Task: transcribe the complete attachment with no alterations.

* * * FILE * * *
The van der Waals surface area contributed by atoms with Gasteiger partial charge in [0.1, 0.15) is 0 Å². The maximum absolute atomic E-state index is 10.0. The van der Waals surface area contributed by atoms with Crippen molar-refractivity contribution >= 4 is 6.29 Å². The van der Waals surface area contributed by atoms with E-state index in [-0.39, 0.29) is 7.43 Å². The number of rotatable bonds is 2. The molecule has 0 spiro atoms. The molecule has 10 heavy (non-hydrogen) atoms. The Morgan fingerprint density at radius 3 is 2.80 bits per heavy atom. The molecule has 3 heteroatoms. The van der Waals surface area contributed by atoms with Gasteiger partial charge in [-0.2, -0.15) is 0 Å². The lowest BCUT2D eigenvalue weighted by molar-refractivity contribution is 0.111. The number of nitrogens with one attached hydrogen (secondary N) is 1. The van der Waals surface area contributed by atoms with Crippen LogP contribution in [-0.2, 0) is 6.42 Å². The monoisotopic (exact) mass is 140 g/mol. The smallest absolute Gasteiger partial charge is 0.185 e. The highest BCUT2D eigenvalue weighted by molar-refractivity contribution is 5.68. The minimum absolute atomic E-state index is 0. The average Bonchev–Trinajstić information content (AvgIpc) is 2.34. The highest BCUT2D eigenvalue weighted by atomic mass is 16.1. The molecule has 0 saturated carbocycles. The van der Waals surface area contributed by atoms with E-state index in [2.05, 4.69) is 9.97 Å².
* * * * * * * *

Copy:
The van der Waals surface area contributed by atoms with Gasteiger partial charge in [0.1, 0.15) is 0 Å². The maximum absolute atomic E-state index is 10.0. The van der Waals surface area contributed by atoms with Crippen molar-refractivity contribution >= 4 is 6.29 Å². The van der Waals surface area contributed by atoms with E-state index in [-0.39, 0.29) is 7.43 Å². The number of rotatable bonds is 2. The molecule has 0 spiro atoms. The molecule has 10 heavy (non-hydrogen) atoms. The Morgan fingerprint density at radius 3 is 2.80 bits per heavy atom. The molecule has 3 heteroatoms. The van der Waals surface area contributed by atoms with Gasteiger partial charge in [-0.2, -0.15) is 0 Å². The lowest BCUT2D eigenvalue weighted by molar-refractivity contribution is 0.111. The number of nitrogens with one attached hydrogen (secondary N) is 1. The van der Waals surface area contributed by atoms with Crippen LogP contribution in [-0.2, 0) is 6.42 Å². The monoisotopic (exact) mass is 140 g/mol. The smallest absolute Gasteiger partial charge is 0.185 e. The highest BCUT2D eigenvalue weighted by molar-refractivity contribution is 5.68. The minimum absolute atomic E-state index is 0. The average Bonchev–Trinajstić information content (AvgIpc) is 2.34. The highest BCUT2D eigenvalue weighted by atomic mass is 16.1. The molecule has 0 saturated carbocycles. The van der Waals surface area contributed by atoms with E-state index in [2.05, 4.69) is 9.97 Å².